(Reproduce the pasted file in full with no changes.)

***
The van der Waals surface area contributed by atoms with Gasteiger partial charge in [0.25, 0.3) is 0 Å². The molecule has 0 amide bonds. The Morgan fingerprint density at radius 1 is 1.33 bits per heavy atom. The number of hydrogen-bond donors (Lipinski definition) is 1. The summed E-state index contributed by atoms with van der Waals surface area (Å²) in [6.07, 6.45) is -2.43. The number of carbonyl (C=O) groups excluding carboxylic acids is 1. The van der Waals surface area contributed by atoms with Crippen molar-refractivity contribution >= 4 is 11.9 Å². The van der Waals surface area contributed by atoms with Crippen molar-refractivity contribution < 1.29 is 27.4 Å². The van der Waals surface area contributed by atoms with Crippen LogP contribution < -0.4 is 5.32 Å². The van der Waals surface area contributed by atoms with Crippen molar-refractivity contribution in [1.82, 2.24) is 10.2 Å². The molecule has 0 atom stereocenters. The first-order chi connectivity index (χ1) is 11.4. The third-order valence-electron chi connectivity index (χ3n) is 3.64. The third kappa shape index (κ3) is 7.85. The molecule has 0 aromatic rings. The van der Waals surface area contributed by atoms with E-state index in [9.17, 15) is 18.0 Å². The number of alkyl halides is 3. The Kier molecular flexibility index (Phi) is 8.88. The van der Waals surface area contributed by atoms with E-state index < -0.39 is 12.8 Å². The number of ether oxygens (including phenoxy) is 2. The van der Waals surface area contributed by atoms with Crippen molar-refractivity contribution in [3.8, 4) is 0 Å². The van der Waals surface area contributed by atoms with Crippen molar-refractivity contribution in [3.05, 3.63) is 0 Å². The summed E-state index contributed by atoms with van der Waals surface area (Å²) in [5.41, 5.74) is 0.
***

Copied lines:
The van der Waals surface area contributed by atoms with Gasteiger partial charge in [0.25, 0.3) is 0 Å². The molecule has 0 amide bonds. The Morgan fingerprint density at radius 1 is 1.33 bits per heavy atom. The number of hydrogen-bond donors (Lipinski definition) is 1. The summed E-state index contributed by atoms with van der Waals surface area (Å²) in [6.07, 6.45) is -2.43. The number of carbonyl (C=O) groups excluding carboxylic acids is 1. The van der Waals surface area contributed by atoms with Crippen molar-refractivity contribution >= 4 is 11.9 Å². The van der Waals surface area contributed by atoms with Crippen molar-refractivity contribution < 1.29 is 27.4 Å². The van der Waals surface area contributed by atoms with Crippen LogP contribution < -0.4 is 5.32 Å². The van der Waals surface area contributed by atoms with Crippen molar-refractivity contribution in [1.82, 2.24) is 10.2 Å². The molecule has 0 atom stereocenters. The first-order chi connectivity index (χ1) is 11.4. The third-order valence-electron chi connectivity index (χ3n) is 3.64. The third kappa shape index (κ3) is 7.85. The molecule has 0 aromatic rings. The van der Waals surface area contributed by atoms with E-state index in [9.17, 15) is 18.0 Å². The number of alkyl halides is 3. The Kier molecular flexibility index (Phi) is 8.88. The van der Waals surface area contributed by atoms with E-state index < -0.39 is 12.8 Å². The number of ether oxygens (including phenoxy) is 2. The van der Waals surface area contributed by atoms with Crippen molar-refractivity contribution in [3.8, 4) is 0 Å². The van der Waals surface area contributed by atoms with Crippen molar-refractivity contribution in [3.05, 3.63) is 0 Å². The summed E-state index contributed by atoms with van der Waals surface area (Å²) in [5.41, 5.74) is 0.